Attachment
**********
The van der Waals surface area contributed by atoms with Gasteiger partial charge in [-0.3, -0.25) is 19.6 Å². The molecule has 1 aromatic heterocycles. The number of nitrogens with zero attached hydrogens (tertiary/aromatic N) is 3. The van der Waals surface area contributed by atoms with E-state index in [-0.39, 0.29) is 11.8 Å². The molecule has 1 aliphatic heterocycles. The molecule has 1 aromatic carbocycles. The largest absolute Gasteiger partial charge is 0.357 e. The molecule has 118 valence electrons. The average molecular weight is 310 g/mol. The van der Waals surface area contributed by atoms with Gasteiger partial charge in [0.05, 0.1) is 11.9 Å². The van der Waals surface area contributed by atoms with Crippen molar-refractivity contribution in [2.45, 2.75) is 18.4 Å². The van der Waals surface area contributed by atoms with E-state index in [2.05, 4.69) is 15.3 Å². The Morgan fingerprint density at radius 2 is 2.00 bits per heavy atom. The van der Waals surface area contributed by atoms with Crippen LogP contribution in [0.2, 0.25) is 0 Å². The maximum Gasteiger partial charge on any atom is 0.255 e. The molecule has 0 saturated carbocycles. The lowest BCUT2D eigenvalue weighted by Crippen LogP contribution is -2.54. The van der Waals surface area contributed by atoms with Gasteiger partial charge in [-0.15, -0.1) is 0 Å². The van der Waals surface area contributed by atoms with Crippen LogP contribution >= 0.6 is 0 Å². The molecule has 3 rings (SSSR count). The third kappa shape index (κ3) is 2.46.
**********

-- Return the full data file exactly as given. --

The van der Waals surface area contributed by atoms with Gasteiger partial charge in [-0.3, -0.25) is 19.6 Å². The molecule has 1 aromatic heterocycles. The number of nitrogens with zero attached hydrogens (tertiary/aromatic N) is 3. The van der Waals surface area contributed by atoms with E-state index in [-0.39, 0.29) is 11.8 Å². The molecule has 1 aliphatic heterocycles. The molecule has 1 aromatic carbocycles. The largest absolute Gasteiger partial charge is 0.357 e. The molecule has 118 valence electrons. The average molecular weight is 310 g/mol. The van der Waals surface area contributed by atoms with Gasteiger partial charge in [0.05, 0.1) is 11.9 Å². The van der Waals surface area contributed by atoms with Crippen molar-refractivity contribution in [2.45, 2.75) is 18.4 Å². The van der Waals surface area contributed by atoms with E-state index in [2.05, 4.69) is 15.3 Å². The Morgan fingerprint density at radius 2 is 2.00 bits per heavy atom. The van der Waals surface area contributed by atoms with Crippen LogP contribution in [0.2, 0.25) is 0 Å². The maximum Gasteiger partial charge on any atom is 0.255 e. The molecule has 0 saturated carbocycles. The lowest BCUT2D eigenvalue weighted by Crippen LogP contribution is -2.54. The van der Waals surface area contributed by atoms with Gasteiger partial charge in [-0.15, -0.1) is 0 Å². The van der Waals surface area contributed by atoms with Crippen LogP contribution >= 0.6 is 0 Å². The molecule has 3 rings (SSSR count). The third kappa shape index (κ3) is 2.46.